I walked back to the grocery store. “Mister, will you give me a hand here?” I heard someone say. I walked into the parking lot, saw a car with its back end jacked up. I helped the man mount the tire, held it while he tightened the lug nuts in the dark. When we were done we stood under a streetlight. The man thanked me profusely. It was my stock boy antagonist. He took off his work gloves and handed me a stack of coupons for coffee and beans. When I accepted them I noticed that my hands, and my pants where I’d rubbed them, were filthy. A lipsticked woman in a black dress, white shoulders bare in the evening’s cool, slinked by, sat in the car’s passenger seat. “Gotta go. Thanks, again,” the boy said as he jogged to his car to join his date.

I didn’t reach my building till it was nearly eleven. My woman and I live on the eighth floor. When we first moved in, both of us no longer young, more than twenty years ago, I imagined I could walk the steps from lobby to lodgings. I’d start off fast, energetic and unfocused as a puppy. Between the second and third flights my strides would gain energy and purpose, provide enough inertia for me to reach the top. Back then I expected to live three score and then one more but expectations are not entitlements.

The apartment was empty. I turned on the light, washed my hands, drank a glass or two of warm tap water. There was a note on the kitchen table:


It was real, too real. Don’t try to find me.


I left the note on the table, took out my coupons. They were expired.

Twenty minutes later I was ready for bed. I checked my pillbox. It was empty. For the first time in decades I’d spent a full day without my meds. I wasn’t sure what the effect would be. Nonetheless I went to bed unconcerned. Indeed I was almost happy.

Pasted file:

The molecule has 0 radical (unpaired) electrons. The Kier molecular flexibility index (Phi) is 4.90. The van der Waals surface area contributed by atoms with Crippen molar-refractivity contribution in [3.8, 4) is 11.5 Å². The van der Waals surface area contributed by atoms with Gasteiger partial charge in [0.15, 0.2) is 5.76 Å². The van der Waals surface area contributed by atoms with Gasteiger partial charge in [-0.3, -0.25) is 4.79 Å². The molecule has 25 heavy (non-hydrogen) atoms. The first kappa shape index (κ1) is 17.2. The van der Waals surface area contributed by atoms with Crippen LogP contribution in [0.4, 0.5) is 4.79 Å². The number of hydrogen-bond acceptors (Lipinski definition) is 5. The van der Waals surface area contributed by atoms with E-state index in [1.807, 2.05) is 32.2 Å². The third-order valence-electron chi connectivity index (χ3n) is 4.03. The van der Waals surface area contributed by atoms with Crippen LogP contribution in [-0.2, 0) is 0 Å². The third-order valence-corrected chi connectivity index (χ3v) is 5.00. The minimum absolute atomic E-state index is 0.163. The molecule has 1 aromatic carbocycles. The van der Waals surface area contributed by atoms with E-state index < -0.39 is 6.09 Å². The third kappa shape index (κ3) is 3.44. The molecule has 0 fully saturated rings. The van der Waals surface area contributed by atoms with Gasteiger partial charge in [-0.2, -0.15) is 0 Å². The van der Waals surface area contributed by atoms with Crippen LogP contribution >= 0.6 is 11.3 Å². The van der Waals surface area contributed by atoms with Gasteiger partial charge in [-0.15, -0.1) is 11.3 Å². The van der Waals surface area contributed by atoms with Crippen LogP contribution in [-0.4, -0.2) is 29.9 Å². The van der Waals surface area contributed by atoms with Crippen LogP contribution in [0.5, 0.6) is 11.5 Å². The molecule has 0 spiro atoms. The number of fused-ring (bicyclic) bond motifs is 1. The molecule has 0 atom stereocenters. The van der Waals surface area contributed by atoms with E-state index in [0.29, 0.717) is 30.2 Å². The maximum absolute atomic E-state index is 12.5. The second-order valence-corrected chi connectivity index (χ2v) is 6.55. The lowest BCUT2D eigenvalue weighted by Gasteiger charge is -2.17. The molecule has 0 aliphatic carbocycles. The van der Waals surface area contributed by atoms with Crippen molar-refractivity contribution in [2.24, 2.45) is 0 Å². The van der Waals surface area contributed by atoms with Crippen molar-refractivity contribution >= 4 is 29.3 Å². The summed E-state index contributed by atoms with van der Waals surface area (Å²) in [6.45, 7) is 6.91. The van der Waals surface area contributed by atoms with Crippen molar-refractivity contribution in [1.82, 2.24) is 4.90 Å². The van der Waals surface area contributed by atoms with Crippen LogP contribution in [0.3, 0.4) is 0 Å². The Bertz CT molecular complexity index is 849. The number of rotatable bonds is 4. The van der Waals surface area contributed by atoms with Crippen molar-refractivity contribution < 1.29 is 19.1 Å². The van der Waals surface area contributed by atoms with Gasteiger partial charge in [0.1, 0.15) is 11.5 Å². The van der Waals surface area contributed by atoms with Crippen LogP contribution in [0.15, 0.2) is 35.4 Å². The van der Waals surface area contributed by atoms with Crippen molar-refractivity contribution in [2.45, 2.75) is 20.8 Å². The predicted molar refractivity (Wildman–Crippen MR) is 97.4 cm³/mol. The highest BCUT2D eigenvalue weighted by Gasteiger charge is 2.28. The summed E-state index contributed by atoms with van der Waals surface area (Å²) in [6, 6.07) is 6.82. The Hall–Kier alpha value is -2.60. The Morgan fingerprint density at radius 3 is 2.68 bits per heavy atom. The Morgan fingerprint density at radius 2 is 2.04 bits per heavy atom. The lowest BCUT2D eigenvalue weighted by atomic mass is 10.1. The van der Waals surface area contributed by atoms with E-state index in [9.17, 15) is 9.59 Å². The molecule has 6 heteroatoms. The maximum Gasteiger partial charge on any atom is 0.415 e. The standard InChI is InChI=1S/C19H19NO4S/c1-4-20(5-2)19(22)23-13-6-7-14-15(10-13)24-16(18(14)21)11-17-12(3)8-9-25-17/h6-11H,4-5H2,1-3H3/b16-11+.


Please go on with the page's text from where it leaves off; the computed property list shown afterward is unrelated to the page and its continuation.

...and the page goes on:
I just shrugged my shoulders. Tara then squeezed my right arm and kissed my right cheek and stuck her tongue in my ear while Paula squeezed my left arm and kissed my left cheek and stuck her tongue in my left ear.

"Don't you like that?" she asked, tea rose faintly rising off her skin.

"Yeah," I said, feeling turned on but really weird. Then they got up from the bed and pulled on their clothes.


I started to have wet dreams about the Rosenberg sisters. In classrooms I would often daydream about them and hope that each day would be one that they'd invite me over after school. I grew less likely to hang out or play sports with the guys. I got low grades on tests. I often heard the word "allure" in my head or whispered it to myself. The twins had allure, I felt their allure, and I knew it was the allure of sex.


One day Paula met me after school and asked me to go home with her.

"Where's Tara?" I asked.

"My mother took her to Florida for a week. So you and I . . . we'll be home alone. Is that okay with you, or do you need Tara to interest you?"

"No, it's okay by me to be with . . . just you."

Walking the half-mile from school to her house, Paula was silent, almost sullen. My attempts at humor fell flat. At her house she offered me food and Coke as usual, but we passed on them and went up to the bedroom. Paula threw herself on her bed, lit a cigarette, and lay back on the pillow.